Three separate events last week caused me to think differently about time.

The first was in my Bento Group — me and eight people from around the world who meet every Wednesday. Lately a member has come in each week with a word or theme that the group discusses. This has proven to be an amazing process. When you get nine people from different backgrounds talking together about one idea, you get to see things from many perspectives.

This week we talked about time. The member who brought the idea said the more she’d used the Bento, the more now and the future had blurred together for her. Was this a good thing? She wasn’t sure. This led to a great conversation about time and the line between now and the future.

The next day this idea came up again.

I had reached out to an old mentor wanting his advice. I told him the things I was doing: the projects, the ideas. But also the uncertainty I was feeling. Was I doing the right things? He listened patiently, then asked:

Mentor: Why are you doing these things?

Me: I’m following my curiosity.

Mentor: Do you like the things you’re doing?

Me: Yes.

Mentor: Do you feel like what you’re doing is valuable?

Me: Yes.

Mentor: What are you basing that on?

Me: I’m not the only one. People I respect get value out of what I’m doing.

Mentor: Why do you feel worried you aren’t doing the right thing?

Me: Because I can’t describe what I’m doing. I don’t know how to talk about it. I can’t compare it to normal things.

Mentor: Do you want to be doing normal things?

Me:... No.

Mentor: Then enjoy what you’re doing. As for the uncertainty about the future, don’t worry about it — be curious about it. Let it excite you.

As he said this I could feel my body try on excitement instead of anxiety. It liked how it felt.

This exchange echoed back the Bento Group discussion of how the present and future blur together. That’s what I’d been doing. Because I couldn’t articulate fully what I wanted the future to be, I was allowing the whiff of uncertainty to spoil a present moment I was otherwise enjoying.

This idea came up a third time last week in a book called Social Presencing Theater by Arawana Hayashi. In it she writes:

When we can attend to the present moment fully, not only do we connect with a vivid sense of being, but we can also experience a sense of possibility — an emerging future. Collectively we can sense into what has not happened yet, a future in which we have a role to play. This experience is called presencing — a blend of presence and sensing. It means to sense, tune in, and act from one’s highest future potential — the future that depends on us to bring it into being. Through presencing we can perceive and experience the present moment without the limitations of our habitual concepts, opinions, or projections.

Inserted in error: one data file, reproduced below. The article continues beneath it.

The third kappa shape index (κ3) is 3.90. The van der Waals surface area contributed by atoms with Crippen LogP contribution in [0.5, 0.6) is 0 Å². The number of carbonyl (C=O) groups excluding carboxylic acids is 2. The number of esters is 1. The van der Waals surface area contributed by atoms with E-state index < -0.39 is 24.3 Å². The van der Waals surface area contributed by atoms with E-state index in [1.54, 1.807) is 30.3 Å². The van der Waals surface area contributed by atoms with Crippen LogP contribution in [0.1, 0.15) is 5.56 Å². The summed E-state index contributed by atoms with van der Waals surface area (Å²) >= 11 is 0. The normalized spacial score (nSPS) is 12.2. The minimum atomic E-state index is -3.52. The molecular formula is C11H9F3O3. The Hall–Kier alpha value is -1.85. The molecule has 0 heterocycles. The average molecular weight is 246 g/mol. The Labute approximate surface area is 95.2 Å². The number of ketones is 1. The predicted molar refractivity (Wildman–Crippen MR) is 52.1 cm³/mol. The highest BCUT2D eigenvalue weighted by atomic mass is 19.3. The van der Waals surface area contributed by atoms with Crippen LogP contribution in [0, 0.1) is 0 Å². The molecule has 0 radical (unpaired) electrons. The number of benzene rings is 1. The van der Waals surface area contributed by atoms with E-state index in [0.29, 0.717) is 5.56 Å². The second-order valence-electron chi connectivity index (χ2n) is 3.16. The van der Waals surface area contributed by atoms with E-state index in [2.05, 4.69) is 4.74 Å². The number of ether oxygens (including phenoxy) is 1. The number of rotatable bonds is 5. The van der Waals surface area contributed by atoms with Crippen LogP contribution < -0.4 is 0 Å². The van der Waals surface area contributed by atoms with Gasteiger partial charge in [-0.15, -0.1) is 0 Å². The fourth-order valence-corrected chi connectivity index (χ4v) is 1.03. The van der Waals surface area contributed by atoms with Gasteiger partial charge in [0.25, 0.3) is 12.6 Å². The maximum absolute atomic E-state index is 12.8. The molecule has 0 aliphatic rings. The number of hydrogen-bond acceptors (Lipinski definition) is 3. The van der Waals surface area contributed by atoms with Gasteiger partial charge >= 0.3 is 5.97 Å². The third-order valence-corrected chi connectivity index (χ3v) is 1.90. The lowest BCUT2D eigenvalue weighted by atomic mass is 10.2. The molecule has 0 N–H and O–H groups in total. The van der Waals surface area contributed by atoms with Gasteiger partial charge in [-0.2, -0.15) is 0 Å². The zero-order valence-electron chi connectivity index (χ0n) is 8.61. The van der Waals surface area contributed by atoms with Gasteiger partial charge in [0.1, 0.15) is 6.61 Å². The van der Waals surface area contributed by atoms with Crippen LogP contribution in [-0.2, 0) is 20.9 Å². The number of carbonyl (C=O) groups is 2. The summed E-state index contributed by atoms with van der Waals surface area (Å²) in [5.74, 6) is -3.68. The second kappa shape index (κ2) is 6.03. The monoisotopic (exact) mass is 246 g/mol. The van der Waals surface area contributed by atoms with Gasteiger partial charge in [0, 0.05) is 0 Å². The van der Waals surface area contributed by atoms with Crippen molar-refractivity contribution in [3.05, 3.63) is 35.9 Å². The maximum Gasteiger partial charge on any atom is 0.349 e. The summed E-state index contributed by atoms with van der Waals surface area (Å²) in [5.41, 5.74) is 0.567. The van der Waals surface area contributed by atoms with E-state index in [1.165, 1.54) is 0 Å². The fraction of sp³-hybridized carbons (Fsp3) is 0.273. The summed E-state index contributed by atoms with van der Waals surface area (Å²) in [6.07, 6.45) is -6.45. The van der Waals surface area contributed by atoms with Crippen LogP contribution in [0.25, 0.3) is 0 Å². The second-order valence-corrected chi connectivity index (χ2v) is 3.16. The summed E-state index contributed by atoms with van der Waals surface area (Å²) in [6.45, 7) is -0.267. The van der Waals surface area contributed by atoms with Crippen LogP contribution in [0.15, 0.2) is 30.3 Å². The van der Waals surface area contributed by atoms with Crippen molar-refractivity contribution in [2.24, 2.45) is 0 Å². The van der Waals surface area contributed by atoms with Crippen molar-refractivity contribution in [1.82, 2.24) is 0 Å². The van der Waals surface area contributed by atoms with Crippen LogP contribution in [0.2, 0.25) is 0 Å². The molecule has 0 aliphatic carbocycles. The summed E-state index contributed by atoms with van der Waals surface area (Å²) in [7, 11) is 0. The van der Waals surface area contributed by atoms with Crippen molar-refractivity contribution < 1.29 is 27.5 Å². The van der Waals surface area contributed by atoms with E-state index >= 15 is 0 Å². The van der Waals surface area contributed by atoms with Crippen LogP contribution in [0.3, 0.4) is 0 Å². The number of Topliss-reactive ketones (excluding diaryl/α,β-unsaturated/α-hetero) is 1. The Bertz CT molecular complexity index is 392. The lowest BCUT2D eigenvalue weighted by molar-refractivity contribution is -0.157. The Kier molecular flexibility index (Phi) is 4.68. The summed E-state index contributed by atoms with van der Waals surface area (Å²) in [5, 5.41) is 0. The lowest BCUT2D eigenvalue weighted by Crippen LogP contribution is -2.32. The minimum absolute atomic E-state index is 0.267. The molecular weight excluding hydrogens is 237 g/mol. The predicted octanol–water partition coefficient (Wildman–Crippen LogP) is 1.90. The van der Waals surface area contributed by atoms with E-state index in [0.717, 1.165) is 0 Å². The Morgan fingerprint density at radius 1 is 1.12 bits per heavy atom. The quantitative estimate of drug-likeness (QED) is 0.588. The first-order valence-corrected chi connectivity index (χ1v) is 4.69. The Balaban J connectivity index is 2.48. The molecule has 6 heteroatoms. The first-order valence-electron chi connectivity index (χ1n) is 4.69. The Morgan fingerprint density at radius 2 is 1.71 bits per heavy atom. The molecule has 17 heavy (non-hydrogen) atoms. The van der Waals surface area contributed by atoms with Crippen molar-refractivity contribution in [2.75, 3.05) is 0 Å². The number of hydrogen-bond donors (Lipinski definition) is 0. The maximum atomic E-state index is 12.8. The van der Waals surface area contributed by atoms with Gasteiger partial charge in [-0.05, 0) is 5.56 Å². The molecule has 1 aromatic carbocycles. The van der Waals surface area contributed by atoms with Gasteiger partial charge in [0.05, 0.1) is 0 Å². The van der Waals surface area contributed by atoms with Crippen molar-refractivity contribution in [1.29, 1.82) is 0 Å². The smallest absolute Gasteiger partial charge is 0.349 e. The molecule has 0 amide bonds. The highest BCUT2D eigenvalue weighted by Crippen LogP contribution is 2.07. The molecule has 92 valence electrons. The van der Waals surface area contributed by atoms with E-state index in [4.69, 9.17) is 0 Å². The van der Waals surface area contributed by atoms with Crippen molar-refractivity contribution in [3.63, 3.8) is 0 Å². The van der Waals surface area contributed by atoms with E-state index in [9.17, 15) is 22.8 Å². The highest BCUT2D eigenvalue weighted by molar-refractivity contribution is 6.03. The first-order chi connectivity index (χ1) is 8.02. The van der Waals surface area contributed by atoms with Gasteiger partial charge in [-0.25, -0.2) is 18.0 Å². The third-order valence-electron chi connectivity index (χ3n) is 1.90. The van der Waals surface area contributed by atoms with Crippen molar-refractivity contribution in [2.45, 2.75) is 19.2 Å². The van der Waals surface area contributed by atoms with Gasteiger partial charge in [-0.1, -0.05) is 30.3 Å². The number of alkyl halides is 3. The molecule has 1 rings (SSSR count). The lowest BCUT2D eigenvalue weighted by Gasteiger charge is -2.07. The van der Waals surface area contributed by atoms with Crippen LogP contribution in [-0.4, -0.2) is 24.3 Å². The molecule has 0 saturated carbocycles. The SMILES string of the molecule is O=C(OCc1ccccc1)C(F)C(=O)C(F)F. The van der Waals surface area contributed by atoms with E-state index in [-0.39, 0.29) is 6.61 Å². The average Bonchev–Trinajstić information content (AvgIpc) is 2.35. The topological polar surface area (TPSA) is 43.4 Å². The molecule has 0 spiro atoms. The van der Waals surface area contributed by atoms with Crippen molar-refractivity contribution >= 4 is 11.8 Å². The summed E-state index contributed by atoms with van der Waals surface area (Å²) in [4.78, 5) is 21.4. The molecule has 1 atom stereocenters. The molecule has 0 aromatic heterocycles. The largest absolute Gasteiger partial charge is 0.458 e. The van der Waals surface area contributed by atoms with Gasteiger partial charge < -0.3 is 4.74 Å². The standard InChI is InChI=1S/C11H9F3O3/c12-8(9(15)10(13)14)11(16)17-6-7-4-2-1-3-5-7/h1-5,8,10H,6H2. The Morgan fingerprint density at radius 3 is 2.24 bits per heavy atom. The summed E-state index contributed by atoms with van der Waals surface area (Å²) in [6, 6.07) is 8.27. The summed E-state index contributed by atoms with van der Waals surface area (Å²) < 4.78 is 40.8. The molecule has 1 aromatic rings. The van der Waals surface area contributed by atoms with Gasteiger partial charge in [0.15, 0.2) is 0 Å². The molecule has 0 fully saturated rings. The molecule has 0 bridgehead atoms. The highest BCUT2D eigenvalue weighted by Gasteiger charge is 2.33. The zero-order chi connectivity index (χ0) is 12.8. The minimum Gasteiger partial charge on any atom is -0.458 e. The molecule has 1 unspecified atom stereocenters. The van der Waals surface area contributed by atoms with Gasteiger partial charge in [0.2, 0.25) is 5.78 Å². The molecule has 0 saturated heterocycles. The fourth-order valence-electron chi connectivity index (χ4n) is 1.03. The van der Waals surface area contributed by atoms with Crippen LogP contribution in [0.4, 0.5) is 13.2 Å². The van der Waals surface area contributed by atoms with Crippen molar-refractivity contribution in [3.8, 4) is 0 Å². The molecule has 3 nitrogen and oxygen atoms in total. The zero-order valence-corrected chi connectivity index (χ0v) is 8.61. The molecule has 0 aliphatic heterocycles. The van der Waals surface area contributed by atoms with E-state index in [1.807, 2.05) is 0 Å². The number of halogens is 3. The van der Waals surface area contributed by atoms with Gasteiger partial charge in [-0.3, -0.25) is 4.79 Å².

This leads to a state of nowness. As Hayashi writes:

Nowness is a state without struggle. We do not deny the depth of suffering and trauma that we individually and collectively carry from the past into the present. We are not bypassing the complexity or power that the past holds. Social Presencing Theater practices invite us to experience whatever we experience, without denial, and also to suspend and let go of our thoughts and concept interpretation about that experience. We let those go in order to stay with the rawness of the feeling and allow the present moment to be as it is. True creativity depends on our nowness.

She includes a great diagram showing how creativity is rooted in nowness:

Inspiration comes from nowness. The work that earned physicist Richard Feynman a Nobel Prize began when he was burned out and bored in a cafeteria and he noticed how a plate wobbled. His mind started trying to figure out why:

It was effortless. It was easy to play with these things. It was like uncorking a bottle: Everything flowed out effortlessly. I almost tried to resist it! There was no importance to what I was doing, but ultimately there was. The diagrams and the whole business that I got the Nobel Prize for came from that piddling around with the wobbling plate.

For all our great plans, for all our trying to see around corners, our breakthroughs are rooted in being true to the moment. The effort of non-effort.

Arawana Hayashi’s book has wonderful practices for increasing your presence, including this simple one:

When I followed her instructions, an ode to nowness inadvertently emerged:

Hot pink flowers soggy with rain
The rest of the world goes mute
Open your senses and close the noise

Have a great now everyone.